Then the accident changed all that. And as you sat down in the pew second from the front, you realized that you felt numb. Beside you, she sniffled, and you handed her a Kleenex. She mumbled something you didn’t hear over the sound of blood rushing in your ears, but you smiled tightly at her anyway.
When Eva’s mother stood up at the front of the chapel and began her small speech, you felt a band tightening around your middle. You felt sick. Why her? Her mother dissolved into tears, and one of her brothers stood and silently led her back to her seat.
Tears choked the voices of everyone who spoke, but still your eyes were dry.
It wasn’t until after, after the memorial, after the lighting of the candles, after the food and the memories and the pictures... it wasn’t until after that you finally let go.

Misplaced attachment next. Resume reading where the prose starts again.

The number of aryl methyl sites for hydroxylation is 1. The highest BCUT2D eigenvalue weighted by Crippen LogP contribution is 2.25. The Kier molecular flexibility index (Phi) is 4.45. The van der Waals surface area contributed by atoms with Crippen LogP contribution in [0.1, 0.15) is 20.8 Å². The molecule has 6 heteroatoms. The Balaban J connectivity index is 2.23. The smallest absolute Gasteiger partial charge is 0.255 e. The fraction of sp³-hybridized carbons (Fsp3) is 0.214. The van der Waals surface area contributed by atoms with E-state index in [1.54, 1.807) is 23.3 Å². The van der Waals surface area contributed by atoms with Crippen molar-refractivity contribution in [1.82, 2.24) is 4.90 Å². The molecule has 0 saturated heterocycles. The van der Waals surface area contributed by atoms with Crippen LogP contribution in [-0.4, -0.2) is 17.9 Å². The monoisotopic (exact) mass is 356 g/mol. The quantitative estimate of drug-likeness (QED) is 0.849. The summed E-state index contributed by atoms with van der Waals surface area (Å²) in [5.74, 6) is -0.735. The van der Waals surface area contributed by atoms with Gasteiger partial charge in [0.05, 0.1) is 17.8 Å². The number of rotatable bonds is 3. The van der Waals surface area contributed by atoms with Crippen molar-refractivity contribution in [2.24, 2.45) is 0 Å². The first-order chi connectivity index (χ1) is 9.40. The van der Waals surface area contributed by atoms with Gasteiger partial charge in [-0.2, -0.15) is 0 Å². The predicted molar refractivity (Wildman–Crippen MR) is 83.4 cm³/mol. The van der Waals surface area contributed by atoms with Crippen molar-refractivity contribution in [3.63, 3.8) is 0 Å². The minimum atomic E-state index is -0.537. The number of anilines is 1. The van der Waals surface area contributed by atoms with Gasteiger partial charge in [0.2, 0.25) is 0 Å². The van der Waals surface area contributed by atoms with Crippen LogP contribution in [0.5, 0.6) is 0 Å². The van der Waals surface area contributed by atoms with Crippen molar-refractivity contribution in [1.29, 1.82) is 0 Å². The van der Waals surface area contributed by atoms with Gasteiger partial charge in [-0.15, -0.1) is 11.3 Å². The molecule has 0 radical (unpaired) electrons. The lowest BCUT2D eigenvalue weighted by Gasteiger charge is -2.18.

You had reassured your husband earlier that you would be okay, and so he had already left with the children. You weren’t okay.
But she was there, one arm around your shoulders, the other grasping your tightly clutched hands, and she led you into one of the bathrooms. She locked the door behind you, and suddenly the weight was entirely too much, and you sank to your knees, and she was beside you, holding you and rocking you and whispering things you would never remember, all the while silent tears trailed down her cheeks. Because she had broken earlier, but the blackness was still inside her.
By then the show had been cancelled, Gabrielle would forever live on Wisteria Lane, caught between Carlos and John. Susan would always be not-quite-there with Mike. Bree would never stop chasing after her unobtainable goal of perfection. Lynette would never be able to let go and stop being Super-Mom for more than three seconds. Edie would continue to chase after every attractive man to grace the neighborhood.
And you missed it. You missed the easy laughter, the jokes, the amazing abundance of estrogen.
But at the same time, you know you would never be able to go back. Because Eva wouldn’t be there, and somehow that would be too much to face.